A Bloody Mystery: Proteomic Residue Analysis of Funerary Ceramics from the Early Iron Age Heuneburg
This paper presents the results of a proteomic analysis (protein-based mass spectrometry) of the contents of six ceramic vessels excavated from a burial mound near the Heuneburg, an early Iron Age (640-400 BC) hillfort in southwest Germany. One hundred and sixty eight proteins from human, animal, and microbial sources were identified with high confidence and low false discovery rate, demonstrating the suitability of proteomics for discovery-based residue analysis in untreated prehistoric funerary ceramics. More generally, the analysis also validates the viability of proteomic techniques for identifying proteins adsorbed to archaeologically-recovered pottery vessels. Finally, the results obtained revealed a surprising probable cause of death for at least one high-status Iron Age European individual through proteomic technology, at the same time shedding new light on mortuary practices preceding the final deposition of the body in early Iron Age southwest Germany.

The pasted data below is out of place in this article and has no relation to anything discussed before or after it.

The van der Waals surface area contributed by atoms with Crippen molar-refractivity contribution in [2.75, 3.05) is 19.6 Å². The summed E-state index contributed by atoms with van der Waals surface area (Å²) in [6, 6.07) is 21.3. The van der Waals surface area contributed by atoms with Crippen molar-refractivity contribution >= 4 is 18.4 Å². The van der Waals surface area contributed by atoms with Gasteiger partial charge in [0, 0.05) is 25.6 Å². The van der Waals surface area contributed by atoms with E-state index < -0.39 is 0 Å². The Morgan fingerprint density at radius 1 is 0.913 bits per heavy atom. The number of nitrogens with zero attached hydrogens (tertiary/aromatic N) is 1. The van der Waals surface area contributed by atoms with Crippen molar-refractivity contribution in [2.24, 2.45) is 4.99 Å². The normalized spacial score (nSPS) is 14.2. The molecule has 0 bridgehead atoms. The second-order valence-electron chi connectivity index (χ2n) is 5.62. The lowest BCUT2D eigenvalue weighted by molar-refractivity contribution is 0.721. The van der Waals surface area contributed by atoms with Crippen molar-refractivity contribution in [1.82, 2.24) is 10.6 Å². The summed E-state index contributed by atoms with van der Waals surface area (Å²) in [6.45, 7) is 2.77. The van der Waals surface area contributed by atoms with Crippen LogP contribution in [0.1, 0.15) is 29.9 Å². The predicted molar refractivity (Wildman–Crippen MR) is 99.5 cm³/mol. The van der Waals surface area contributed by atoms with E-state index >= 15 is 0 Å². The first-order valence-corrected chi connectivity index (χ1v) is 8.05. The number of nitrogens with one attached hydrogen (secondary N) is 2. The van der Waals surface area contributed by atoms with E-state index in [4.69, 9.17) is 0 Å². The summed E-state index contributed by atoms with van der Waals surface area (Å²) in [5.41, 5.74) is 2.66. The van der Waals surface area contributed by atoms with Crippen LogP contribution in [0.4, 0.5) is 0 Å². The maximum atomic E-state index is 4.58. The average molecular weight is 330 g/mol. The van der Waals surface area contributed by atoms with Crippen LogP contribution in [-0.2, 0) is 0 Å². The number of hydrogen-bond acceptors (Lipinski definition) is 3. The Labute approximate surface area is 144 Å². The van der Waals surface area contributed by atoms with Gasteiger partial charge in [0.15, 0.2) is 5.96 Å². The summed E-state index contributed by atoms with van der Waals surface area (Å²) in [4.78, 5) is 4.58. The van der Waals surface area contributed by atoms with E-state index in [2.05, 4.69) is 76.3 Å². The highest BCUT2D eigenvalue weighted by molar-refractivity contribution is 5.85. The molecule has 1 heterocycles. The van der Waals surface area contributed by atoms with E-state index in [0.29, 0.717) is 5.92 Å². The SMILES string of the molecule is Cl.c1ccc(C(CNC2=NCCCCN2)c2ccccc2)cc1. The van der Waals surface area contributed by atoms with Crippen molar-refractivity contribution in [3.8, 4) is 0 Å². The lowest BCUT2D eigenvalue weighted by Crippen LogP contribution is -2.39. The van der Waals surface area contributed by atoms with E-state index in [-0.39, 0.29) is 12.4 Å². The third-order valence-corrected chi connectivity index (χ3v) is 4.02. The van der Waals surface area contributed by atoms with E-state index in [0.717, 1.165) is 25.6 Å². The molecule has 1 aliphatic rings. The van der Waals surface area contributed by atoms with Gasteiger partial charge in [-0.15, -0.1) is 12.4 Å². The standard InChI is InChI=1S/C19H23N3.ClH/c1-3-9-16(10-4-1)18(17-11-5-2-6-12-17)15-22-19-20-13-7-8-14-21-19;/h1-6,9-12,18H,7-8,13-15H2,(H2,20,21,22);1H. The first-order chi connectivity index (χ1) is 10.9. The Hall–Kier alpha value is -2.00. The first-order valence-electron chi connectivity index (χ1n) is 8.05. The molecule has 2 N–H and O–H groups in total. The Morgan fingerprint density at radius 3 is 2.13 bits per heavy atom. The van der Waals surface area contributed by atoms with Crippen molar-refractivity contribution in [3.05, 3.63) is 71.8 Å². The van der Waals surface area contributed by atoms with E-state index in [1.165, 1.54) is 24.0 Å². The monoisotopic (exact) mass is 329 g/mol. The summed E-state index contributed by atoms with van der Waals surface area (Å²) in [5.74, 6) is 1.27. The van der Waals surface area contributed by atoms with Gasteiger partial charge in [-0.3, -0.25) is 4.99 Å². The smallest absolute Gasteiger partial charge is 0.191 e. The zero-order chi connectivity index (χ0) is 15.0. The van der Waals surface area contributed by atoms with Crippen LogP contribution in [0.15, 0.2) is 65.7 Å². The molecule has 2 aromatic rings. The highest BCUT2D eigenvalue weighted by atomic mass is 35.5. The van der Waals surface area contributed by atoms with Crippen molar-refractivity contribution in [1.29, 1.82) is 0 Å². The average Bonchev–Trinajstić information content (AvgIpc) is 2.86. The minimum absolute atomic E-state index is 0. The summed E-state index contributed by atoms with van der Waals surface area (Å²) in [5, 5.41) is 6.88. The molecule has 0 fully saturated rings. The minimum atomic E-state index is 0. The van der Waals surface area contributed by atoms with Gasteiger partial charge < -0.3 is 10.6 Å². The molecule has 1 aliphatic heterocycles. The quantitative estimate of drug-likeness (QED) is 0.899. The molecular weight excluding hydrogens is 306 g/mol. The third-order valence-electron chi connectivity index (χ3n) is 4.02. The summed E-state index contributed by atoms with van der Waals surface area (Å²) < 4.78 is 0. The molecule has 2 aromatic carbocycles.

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A Bloody Mystery: Proteomic Residue Analysis of Funerary Ceramics from the Early Iron Age Heuneburg. Conner Wiktorowicz, Bettina Arnold, John Wiktorowicz, Alexander Kurosky. Presented at The 81st Annual Meeting of the Society for American Archaeology, Orlando, Florida. 2016 ( tDAR id: 404625)
min long: -11.074; min lat: 37.44 ; max long: 50.098; max lat: 70.845 ;